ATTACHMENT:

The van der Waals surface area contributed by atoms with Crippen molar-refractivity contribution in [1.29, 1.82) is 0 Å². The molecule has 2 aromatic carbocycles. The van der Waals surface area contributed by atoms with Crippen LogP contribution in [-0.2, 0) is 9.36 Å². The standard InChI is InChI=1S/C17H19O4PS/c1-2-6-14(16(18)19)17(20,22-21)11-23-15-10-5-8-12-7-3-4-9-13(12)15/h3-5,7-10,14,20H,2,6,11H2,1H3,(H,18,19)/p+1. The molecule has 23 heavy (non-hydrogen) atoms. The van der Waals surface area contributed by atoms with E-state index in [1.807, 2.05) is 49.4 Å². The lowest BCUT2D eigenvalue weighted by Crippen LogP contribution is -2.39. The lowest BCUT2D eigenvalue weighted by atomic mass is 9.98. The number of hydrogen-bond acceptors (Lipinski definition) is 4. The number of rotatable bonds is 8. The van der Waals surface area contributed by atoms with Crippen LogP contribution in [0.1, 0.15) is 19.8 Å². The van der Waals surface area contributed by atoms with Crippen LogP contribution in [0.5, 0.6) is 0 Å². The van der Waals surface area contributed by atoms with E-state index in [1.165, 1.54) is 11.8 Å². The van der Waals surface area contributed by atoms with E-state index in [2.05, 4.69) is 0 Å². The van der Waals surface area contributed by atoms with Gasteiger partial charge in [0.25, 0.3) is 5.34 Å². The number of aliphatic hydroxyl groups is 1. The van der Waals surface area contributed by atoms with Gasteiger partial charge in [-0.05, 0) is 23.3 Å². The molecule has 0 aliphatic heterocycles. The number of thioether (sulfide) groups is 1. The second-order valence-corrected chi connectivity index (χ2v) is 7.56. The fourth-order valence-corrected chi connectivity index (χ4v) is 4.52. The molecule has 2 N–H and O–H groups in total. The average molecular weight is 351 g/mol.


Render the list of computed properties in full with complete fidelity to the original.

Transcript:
The van der Waals surface area contributed by atoms with Crippen molar-refractivity contribution in [1.29, 1.82) is 0 Å². The molecule has 2 aromatic carbocycles. The van der Waals surface area contributed by atoms with Crippen LogP contribution in [-0.2, 0) is 9.36 Å². The standard InChI is InChI=1S/C17H19O4PS/c1-2-6-14(16(18)19)17(20,22-21)11-23-15-10-5-8-12-7-3-4-9-13(12)15/h3-5,7-10,14,20H,2,6,11H2,1H3,(H,18,19)/p+1. The molecule has 23 heavy (non-hydrogen) atoms. The van der Waals surface area contributed by atoms with E-state index in [1.807, 2.05) is 49.4 Å². The lowest BCUT2D eigenvalue weighted by Crippen LogP contribution is -2.39. The lowest BCUT2D eigenvalue weighted by atomic mass is 9.98. The number of hydrogen-bond acceptors (Lipinski definition) is 4. The number of rotatable bonds is 8. The van der Waals surface area contributed by atoms with Crippen LogP contribution in [0.1, 0.15) is 19.8 Å². The van der Waals surface area contributed by atoms with Crippen LogP contribution in [0.5, 0.6) is 0 Å². The van der Waals surface area contributed by atoms with E-state index in [1.165, 1.54) is 11.8 Å². The van der Waals surface area contributed by atoms with E-state index in [2.05, 4.69) is 0 Å². The van der Waals surface area contributed by atoms with Gasteiger partial charge in [0.25, 0.3) is 5.34 Å². The number of aliphatic hydroxyl groups is 1. The van der Waals surface area contributed by atoms with Gasteiger partial charge in [-0.05, 0) is 23.3 Å². The molecule has 0 aliphatic heterocycles. The number of thioether (sulfide) groups is 1. The second-order valence-corrected chi connectivity index (χ2v) is 7.56. The fourth-order valence-corrected chi connectivity index (χ4v) is 4.52. The molecule has 2 N–H and O–H groups in total. The average molecular weight is 351 g/mol.